Habeas Corpus / GWOT Essay

Pages: 5 (1450 words)  ·  Bibliography Sources: 7  ·  File: .docx  ·  Topic: American History

SAMPLE EXCERPT . . .
This may perhaps indicate that the problem of "rebellion" in Maryland was very much on Lincoln's mind -- to this day, Maryland remains the only state in the Union whose official state anthem ("Maryland, My Maryland") advocates violent overthrow of the federal government (with lyrics that refer to Abraham Lincoln himself as "despot," "tyrant," "vandal," and "Northern scum") -- especially considering that the bloodiest battles of the Civil War (like Antietam) were being fought on Maryland's territory. In other words, as the lyrics of "Maryland, My Maryland" make clear, the state may have technically remained in the Union but rebellion and violent opposition on the part of slaveowners made sabotage and mob violence a real possibility, then Lincoln invoked the Consitutional provision precisely as it was meant to be invoked. However, as Goodwin notes, the action also instantly raised an issue of balance of powers between the branches of the U.S. government: the Judiciary branch immediately ruled that the Constitution did not grant this right of suspension to the Executive but rather to the Legislative branch. Chief Justice Taney's ruling in Ex-Parte Merryman was correct on this point: Article I Section 9 of the Constitution overall discusses powers "vested in the Congress." After Taney's ruling, Congress immediately met to vote in approval of Lincoln's decision, but the legislation ran into partisan obstruction and was never made law. Meanwhile, Lincoln's administration continued with the suspension of habeas corpus in defiance of the Chief Justice's ruling, seemingly on the principle that if (to recall the earlier words of President Andrew Jackson) Taney had made such a decision in the midst of a Civil War, let him enforce it.

Essay on Habeas Corpus / GWOT the Assignment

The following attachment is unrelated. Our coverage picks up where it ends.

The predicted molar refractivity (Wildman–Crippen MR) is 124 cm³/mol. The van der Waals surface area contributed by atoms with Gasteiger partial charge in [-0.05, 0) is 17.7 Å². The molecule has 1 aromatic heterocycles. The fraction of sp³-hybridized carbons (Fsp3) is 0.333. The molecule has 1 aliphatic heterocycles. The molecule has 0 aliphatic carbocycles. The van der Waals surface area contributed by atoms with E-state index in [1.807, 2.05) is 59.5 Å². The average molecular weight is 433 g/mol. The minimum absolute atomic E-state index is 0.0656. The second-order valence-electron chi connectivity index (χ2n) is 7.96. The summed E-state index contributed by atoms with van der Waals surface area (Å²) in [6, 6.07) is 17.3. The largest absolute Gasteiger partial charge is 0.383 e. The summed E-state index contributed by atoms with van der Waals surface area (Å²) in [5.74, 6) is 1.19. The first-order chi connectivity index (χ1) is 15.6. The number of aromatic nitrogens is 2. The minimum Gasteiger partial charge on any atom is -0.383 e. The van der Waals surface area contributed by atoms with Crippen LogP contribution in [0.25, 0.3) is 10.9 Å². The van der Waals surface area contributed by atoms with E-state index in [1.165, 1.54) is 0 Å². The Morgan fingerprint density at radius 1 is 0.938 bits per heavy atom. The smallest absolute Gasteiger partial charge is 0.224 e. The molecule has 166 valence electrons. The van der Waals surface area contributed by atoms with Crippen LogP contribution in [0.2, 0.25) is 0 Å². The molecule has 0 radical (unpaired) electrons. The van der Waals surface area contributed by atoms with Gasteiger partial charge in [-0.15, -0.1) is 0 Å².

This background is necessary for understanding the 21st century controversy with habeas corpus for two reasons. One, Lincoln seemed utterly justified according to Constitutional specifications for suspension of habeas corpus -- his only violation of the Constitutional provisions was to usurp from Congress the right to initiate such suspension. And two, Lincoln's actions took place in the context of a Civil War, in which most of the states south of the Mason-Dixon Line had seceded from the Union: if anything constituted the sort of "rebellion" or "invasion" that the Constitution had provide for, this was it. The question today is whether the actions of a small number of dedicated terrorists -- such as the perpetrators of the September 11 atrocities -- constitute any such circumstance under which habeas corpus might be suspended. And it is here that the history of habeas corpus provisions after the Civil War should come uppermost in our analysis, because the simple fact is that in the 20th century suspension of habeas corpus is more likely to be part of a strategy of authoritarian paranoia rather than Lincoln's reluctant role as tactician. Indeed, Justice Kennedy's majority opinion in Boumediene v. Bush seems aware of the recurrent nature of authoritarian power-grabs, and moreover contents the Framers of the Constitution were aware of them too, with a "view that pendular swings to and away from individual liberty were endemic to undivided, uncontrolled power" which necessitated a Constiutional "design [that] serves not only to make Government accountable but also to secure individual liberty." (Kennedy 2008). However, the basic issue seems to be a kind of definitional seepage as to what actually constitutes the sort of "war" under which the principles of martial law could conceivably be deemed appropriate -- since martial law is the chief context in which suspension of habeas corpus actually takes place. Before becoming president, General Andrew Jackson, with no legal authority whatsoever, suspended habeas corpus in New Orleans after capturing the city during warfare; after the Japanese bombing of Pearl Harbor in 1941, the Governor-General of the Hawaiian Islands, which were not then a State of the Union, suspended habeas corpus and imposed martial law. But these are hardly precedents for what took place in the wake of September 11th. Instead, we must turn to the great paranoid power-grab of the 20th century, the Cold War and the recurrent "Red Scare," to see where the Bush Administration's ideas about habeas corpus derive. As Noam Chomsky noted, Republicans and Democrats during the Cold War actually vied with each other over which party would [END OF PREVIEW] . . . READ MORE

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